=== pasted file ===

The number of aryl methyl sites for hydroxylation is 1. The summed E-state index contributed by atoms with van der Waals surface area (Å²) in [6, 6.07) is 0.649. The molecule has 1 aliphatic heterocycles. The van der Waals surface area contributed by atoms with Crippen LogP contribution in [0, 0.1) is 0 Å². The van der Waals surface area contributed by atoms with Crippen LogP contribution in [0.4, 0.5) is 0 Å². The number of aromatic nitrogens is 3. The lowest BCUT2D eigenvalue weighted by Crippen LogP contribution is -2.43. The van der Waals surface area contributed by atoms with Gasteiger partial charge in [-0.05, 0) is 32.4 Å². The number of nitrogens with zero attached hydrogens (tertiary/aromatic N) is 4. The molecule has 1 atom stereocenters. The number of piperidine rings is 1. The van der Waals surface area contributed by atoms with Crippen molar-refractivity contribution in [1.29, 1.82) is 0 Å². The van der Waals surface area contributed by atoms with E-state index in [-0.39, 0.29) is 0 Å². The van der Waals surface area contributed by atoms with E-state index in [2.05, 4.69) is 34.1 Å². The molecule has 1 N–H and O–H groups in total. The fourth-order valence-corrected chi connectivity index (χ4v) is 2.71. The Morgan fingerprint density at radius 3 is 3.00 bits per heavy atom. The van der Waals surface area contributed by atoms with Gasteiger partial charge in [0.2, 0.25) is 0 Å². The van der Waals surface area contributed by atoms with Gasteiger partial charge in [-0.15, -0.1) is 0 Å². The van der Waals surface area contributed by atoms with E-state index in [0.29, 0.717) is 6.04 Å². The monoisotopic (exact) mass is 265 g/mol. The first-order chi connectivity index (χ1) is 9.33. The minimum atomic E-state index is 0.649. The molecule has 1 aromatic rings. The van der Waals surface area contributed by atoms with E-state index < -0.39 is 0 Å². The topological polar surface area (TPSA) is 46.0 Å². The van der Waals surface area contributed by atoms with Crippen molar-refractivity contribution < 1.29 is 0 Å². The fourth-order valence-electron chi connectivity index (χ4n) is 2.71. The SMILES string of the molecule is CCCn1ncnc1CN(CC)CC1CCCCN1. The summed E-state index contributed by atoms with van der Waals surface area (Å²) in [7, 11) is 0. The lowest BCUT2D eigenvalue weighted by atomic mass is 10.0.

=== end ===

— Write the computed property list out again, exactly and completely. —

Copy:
The number of aryl methyl sites for hydroxylation is 1. The summed E-state index contributed by atoms with van der Waals surface area (Å²) in [6, 6.07) is 0.649. The molecule has 1 aliphatic heterocycles. The van der Waals surface area contributed by atoms with Crippen LogP contribution in [0, 0.1) is 0 Å². The van der Waals surface area contributed by atoms with Crippen LogP contribution in [0.4, 0.5) is 0 Å². The number of aromatic nitrogens is 3. The lowest BCUT2D eigenvalue weighted by Crippen LogP contribution is -2.43. The van der Waals surface area contributed by atoms with Gasteiger partial charge in [-0.05, 0) is 32.4 Å². The number of nitrogens with zero attached hydrogens (tertiary/aromatic N) is 4. The molecule has 1 atom stereocenters. The number of piperidine rings is 1. The van der Waals surface area contributed by atoms with Crippen molar-refractivity contribution in [1.29, 1.82) is 0 Å². The van der Waals surface area contributed by atoms with E-state index in [-0.39, 0.29) is 0 Å². The van der Waals surface area contributed by atoms with E-state index in [2.05, 4.69) is 34.1 Å². The molecule has 1 N–H and O–H groups in total. The fourth-order valence-corrected chi connectivity index (χ4v) is 2.71. The Morgan fingerprint density at radius 3 is 3.00 bits per heavy atom. The van der Waals surface area contributed by atoms with Gasteiger partial charge in [0.2, 0.25) is 0 Å². The van der Waals surface area contributed by atoms with Gasteiger partial charge in [-0.15, -0.1) is 0 Å². The van der Waals surface area contributed by atoms with E-state index in [0.29, 0.717) is 6.04 Å². The monoisotopic (exact) mass is 265 g/mol. The first-order chi connectivity index (χ1) is 9.33. The minimum atomic E-state index is 0.649. The molecule has 1 aromatic rings. The van der Waals surface area contributed by atoms with E-state index < -0.39 is 0 Å². The topological polar surface area (TPSA) is 46.0 Å². The van der Waals surface area contributed by atoms with Crippen molar-refractivity contribution < 1.29 is 0 Å². The fourth-order valence-electron chi connectivity index (χ4n) is 2.71. The SMILES string of the molecule is CCCn1ncnc1CN(CC)CC1CCCCN1. The summed E-state index contributed by atoms with van der Waals surface area (Å²) in [7, 11) is 0. The lowest BCUT2D eigenvalue weighted by atomic mass is 10.0.